A will is a legal document that sets out your wishes on distribution of property and any minor children after your death. If you die without a will those wishes may not be carried out.
This may not be what you would have wished for, but in any event your heirs may be forced to spend additional time, money, and emotional energy trying to settle your affairs after you’re gone.
Some people think that only the very wealthy or those with complicated assets need wills, however there are many good reasons for everyone to have a will.
Be clear about who gets your assets.
Decide who gets what and how much.
You can identify who should care for your children, without a will, the courts will decide.
You can plan to save your estate money by providing gifts and charitable donations, which can help offset the estate tax.
As soon as you have decided to make a Will or Lasting Power of Attorney – you may prefer to discuss your personal affairs in the comfort and privacy of your own home.
The Financial Conduct Authority does not regulate Will writing or Lasting Powers of Attorney.
What is a Lasting Power of Attorney
If you are unable to manage your own affairs through ill health or losing mental capacity and don’t have a LPA in place, it will be necessary for your family to apply to the Court of Protection to have a deputy appointed to deal with everyday financial matters. This is a slow and very expensive process, costing thousands of pounds. If you already have an LPA in place, this will not be necessary.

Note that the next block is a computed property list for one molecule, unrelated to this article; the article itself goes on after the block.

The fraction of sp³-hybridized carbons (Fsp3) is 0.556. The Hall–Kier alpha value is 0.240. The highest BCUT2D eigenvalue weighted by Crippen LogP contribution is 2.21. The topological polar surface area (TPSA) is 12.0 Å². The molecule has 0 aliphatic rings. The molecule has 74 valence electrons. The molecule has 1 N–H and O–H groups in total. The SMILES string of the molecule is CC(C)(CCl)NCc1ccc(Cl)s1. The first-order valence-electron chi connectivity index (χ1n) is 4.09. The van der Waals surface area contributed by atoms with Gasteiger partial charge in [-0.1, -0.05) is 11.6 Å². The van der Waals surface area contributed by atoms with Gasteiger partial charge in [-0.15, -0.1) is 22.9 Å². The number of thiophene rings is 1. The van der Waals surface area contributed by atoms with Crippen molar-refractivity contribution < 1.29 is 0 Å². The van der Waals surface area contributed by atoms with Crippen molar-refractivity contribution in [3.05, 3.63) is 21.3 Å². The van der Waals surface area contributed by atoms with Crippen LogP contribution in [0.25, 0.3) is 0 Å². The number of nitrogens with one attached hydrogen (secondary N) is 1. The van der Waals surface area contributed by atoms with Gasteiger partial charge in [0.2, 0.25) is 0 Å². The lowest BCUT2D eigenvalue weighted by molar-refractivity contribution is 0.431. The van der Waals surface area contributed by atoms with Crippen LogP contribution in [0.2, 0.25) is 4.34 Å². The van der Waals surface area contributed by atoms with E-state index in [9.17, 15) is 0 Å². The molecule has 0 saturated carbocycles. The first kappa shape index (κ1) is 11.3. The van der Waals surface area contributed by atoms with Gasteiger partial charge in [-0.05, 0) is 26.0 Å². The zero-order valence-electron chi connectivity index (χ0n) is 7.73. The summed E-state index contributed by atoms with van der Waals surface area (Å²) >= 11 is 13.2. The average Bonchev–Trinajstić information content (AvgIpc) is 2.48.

There are two types of LPA:
Property and Financial Affairs LPA allows a chosen person to handle your bank accounts, investments, bills, and property.
Without an LPA, any joint bank accounts you hold with your partner could become severely restricted. This can be devastating, especially if the joint owner has their income or pension paid into this account, or they use it to pay critical bills such as a mortgage or utility costs.
Health and Welfare LPA covers decisions about your health and care.
Health conditions such as Dementia, Parkinson’s disease, or a stroke can cause making decisions to become virtually impossible.